Natural killer (NK) cells are a subpopulation of lymphocytes capable of killing a variety of tumor targets. They can limit pulmonary metastases in vivo and thus might be important effectors of tumor defense in human lung. Lymphocytes were purified from whole lung specimens obtained from patients with lung cancer undergoing curative resection, and their NK activity was compared with that of lymphocytes purified from normal lung specimens obtained undergoing medicolegal autopsy. The NK activity of pulmonary lymphocytes obtained from the patients with lung cancer was significantly lower (p < 0.05) than the NK activity of normal lungs. This reduction occurred despite high levels of blood NK activity in the patients with cancer, suggesting that NK cells might be locally suppressed in the lungs of patients with bronchogenic carcinoma. Because human pulmonary macrophages (PM) are known to be potent inhibitors of NK function, we investigated the role that PM might play in the reduction of NK activity in these patients. The PM obtained from the patients with lung cancer released soluble inhibitors of NK activity when stimulated with lipopolysaccharide. Release of these inhibitors was blocked by indomethacin, strongly suggesting a role for arachidonic acid metabolites as an inhibitor of pulmonary NK function. Inhibition of NK function by PM may occur in vivo, as a significant inverse correlation (r = -0.71. p < 0.001) existed between the NK activity of lymphocytes obtained from a lung and the number of PM present in the lung. Our results demonstrate a reduction in pulmonary NK activity in patients wtih bronchogenic carcinoma and suggest that local suppression of NK activity by PM may contribute to this finding.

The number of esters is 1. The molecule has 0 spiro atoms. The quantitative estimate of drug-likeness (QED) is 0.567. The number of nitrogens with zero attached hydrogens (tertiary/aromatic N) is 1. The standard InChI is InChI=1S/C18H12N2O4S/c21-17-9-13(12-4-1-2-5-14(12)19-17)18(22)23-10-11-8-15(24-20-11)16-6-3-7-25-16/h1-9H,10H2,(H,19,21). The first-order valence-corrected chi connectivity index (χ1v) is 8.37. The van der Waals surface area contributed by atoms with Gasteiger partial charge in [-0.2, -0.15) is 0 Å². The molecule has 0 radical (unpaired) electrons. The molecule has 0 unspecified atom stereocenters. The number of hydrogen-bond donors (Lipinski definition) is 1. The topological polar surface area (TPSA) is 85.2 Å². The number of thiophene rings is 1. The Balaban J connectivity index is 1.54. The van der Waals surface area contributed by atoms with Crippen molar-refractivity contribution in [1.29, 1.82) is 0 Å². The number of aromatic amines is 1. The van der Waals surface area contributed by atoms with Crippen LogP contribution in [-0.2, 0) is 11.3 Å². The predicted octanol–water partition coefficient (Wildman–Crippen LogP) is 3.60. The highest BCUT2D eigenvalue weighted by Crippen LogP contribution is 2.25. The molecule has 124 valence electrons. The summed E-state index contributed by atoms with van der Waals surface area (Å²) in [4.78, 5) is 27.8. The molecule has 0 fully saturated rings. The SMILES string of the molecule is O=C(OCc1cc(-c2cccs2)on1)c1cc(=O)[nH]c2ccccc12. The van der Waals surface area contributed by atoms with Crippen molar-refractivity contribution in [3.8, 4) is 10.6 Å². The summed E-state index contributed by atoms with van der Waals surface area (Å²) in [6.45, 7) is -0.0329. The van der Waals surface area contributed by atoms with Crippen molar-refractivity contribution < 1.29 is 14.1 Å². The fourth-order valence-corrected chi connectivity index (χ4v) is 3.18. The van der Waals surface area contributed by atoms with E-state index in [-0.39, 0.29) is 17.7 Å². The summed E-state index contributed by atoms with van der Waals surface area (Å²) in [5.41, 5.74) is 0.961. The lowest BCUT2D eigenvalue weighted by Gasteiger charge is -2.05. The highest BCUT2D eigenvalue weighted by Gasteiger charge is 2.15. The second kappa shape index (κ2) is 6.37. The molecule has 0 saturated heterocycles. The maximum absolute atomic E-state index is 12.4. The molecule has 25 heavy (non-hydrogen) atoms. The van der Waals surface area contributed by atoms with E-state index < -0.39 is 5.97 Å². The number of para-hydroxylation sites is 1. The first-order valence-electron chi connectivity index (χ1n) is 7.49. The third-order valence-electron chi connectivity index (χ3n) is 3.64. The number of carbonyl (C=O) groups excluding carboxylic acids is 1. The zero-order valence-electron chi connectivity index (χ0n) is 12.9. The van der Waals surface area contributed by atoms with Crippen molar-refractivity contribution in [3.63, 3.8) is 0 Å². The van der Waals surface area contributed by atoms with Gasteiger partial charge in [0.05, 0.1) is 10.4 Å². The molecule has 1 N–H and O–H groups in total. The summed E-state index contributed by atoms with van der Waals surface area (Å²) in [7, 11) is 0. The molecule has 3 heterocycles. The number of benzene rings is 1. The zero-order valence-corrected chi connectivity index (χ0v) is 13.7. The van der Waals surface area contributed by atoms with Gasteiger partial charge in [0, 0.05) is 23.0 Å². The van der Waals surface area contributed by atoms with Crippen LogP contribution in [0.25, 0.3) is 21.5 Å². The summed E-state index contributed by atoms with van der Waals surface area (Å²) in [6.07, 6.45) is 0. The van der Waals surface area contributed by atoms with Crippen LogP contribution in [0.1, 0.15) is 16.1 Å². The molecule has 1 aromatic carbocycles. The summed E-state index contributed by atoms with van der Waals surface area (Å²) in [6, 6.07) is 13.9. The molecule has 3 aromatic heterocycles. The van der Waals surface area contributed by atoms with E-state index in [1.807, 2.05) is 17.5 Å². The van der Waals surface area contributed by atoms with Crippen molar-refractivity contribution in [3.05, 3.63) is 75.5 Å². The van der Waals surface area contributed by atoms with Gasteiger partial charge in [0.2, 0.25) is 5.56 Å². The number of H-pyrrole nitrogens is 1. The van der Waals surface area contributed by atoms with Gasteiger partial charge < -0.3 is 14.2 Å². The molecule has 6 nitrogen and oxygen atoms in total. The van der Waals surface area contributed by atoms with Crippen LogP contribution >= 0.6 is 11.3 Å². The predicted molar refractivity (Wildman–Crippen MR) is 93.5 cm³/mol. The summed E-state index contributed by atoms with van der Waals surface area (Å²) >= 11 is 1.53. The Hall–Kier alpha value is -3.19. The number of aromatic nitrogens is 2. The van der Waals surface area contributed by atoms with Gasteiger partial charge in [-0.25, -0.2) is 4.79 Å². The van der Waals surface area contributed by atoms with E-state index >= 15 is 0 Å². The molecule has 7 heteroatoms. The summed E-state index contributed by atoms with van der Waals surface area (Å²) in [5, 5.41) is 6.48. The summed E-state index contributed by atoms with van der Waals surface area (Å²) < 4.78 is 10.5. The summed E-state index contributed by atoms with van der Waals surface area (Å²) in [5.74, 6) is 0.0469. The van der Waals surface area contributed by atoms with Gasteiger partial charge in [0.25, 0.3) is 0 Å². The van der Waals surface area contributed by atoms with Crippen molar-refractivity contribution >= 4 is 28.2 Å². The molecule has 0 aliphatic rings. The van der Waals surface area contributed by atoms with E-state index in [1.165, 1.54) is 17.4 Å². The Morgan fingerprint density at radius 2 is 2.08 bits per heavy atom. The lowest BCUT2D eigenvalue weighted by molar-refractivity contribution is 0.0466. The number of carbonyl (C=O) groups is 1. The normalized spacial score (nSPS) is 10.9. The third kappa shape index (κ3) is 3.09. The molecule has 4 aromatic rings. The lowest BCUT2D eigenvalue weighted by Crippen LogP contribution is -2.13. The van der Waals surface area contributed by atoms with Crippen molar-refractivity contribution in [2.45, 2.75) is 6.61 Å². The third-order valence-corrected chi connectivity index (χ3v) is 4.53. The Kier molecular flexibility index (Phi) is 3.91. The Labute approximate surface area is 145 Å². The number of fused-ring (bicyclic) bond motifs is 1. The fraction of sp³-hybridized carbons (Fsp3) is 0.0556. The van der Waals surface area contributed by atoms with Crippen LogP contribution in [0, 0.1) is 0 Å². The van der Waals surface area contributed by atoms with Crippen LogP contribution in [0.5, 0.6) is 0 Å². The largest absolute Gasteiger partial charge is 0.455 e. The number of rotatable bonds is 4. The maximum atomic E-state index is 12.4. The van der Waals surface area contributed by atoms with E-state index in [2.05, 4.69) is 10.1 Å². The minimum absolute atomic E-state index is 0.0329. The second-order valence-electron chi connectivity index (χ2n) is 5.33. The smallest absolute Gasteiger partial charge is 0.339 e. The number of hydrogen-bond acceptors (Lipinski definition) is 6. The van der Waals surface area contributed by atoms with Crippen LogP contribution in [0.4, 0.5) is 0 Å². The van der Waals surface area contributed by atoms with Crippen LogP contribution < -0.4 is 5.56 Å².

|Original language||English (US)|
|Number of pages||5|
|Journal||American Review of Respiratory Disease|
|State||Published - 1987|
ASJC Scopus subject areas
- Pulmonary and Respiratory Medicine